In need of some extra capital, a local bank looked to its top dogs for a shot in the arm.
Midlothian-based Village Bank this month raised $1.68 million through a private placement to the members of its executive ranks and board of directors.
The insiders bought a total of 1.08 million shares of the bank’s common stock at $1.55 per share.
President and chief operating officer Bill Foster said Village had 100 percent participation from its board and top executives.
“I’m in at $125,000 personally, so it’s a vote of confidence from everybody,” said Foster, who will in February become chief executive, succeeding longtime leader Tom Winfree.
Winfree bought in on the capital raise at 40,000 shares for a total of $62,000, according to SEC filings. The average investment made by directors in the capital raise was about $122,000, Foster said.
Foster said the bank looked to a private placement with insiders, rather than a large scale public stock offering, in an attempt to avoid diluting the stock owned by its loyal shareholders.
“The smarter thing to do is these series of small steps,” he said.
Although the raise shows investors that management and directors are in it for the long haul, the move also helps Village reach and maintain capital levels as set by regulatory oversight agreements.
The bank has been under written agreements with state and federal regulators for more than a year. The arrangement set goals the bank must meet to move toward more stable ground.
“It wasn’t just symbolic,” Foster said of the capital raise. “Obviously, we need to continue to build capital over time.”
In addition to finding extra capital, the $459 million bank has taken steps to cut expenses and curtail problematic loans.
Soured real estate loans and foreclosed properties, known as non-performing assets, have fueled the bank’s losses over the past few years.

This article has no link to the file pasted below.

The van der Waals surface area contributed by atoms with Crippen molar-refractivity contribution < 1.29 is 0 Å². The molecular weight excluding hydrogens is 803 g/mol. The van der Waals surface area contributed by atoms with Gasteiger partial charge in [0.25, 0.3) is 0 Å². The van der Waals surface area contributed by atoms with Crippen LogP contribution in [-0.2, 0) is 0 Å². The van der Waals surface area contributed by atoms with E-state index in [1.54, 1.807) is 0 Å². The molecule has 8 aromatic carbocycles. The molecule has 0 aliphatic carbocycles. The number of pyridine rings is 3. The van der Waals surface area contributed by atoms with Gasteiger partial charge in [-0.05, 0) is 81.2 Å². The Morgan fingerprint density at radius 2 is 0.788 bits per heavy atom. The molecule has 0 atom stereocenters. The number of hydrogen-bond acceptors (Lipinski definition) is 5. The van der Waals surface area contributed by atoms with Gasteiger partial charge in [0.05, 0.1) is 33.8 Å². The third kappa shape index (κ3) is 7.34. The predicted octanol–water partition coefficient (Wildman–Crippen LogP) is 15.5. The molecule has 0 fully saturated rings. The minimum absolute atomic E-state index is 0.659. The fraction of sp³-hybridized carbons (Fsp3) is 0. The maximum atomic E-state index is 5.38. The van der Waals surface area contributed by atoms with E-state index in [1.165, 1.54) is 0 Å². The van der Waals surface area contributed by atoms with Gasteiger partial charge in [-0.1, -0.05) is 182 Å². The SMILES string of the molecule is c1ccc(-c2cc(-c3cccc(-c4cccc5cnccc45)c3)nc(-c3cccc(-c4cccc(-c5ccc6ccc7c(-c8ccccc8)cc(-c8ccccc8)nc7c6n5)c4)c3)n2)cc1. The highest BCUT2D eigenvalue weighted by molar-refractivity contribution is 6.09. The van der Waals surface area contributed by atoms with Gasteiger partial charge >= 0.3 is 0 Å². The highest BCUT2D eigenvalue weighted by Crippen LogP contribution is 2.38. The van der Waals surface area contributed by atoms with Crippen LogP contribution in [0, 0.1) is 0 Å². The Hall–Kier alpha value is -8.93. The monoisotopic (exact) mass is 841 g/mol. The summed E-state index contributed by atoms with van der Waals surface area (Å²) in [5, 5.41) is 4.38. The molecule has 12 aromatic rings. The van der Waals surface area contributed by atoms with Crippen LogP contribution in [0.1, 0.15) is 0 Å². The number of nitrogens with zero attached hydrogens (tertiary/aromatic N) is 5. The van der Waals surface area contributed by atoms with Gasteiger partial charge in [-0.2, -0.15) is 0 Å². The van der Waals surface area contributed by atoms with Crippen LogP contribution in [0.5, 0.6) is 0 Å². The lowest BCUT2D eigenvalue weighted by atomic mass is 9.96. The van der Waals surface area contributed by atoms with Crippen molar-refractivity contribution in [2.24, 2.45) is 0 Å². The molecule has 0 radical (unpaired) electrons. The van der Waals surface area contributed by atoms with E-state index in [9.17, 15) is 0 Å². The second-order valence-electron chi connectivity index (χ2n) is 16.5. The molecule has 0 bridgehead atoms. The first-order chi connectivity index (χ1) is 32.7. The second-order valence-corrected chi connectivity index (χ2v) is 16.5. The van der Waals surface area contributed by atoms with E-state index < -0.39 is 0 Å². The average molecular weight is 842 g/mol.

Village reported $42.14 million in non-performing assets as of Sept. 30. That’s down from $61.33 million at the same point last year. Those non-performing assets account for 9.2 percent of the bank’s total assets. That percentage is down from 12.1 last year.
“We want 2014 to be the year we can get to the end of it and say ‘that’s not our number one priority anymore,’” Foster said of non-performing assets.
Other cost-cutting measures included selling the Village branch at 11450 Robious Road this year to StellarOne Bank. The branch sold for $1.67 million, according to Chesterfield County records. Village recorded a gain of $598,000 from the deal, according to its SEC filings.
Village also saw its TARP shares come under new ownership following an auction by the U.S. Treasury Dept. The bank received $14.7 million in TARP capital in 2009, in exchange for 14,738 shares of its preferred stock. Those shares were sold at a steep discount in November to private investors.
Foster said moving the shares from the political realm into the arms of business people should help the bank.
“It’s now in the hands of people who really are just trying to make a return and approach it as a business investor,” he said. “We view that as positive.”
The bank’s holding company, Village Bank and Trust Financial Corp., reported a loss of $488,357 in the third quarter. It lost $853,000 through the first nine months of the year, a vast improvement from the $12.1 million loss reported in the same period of 2012.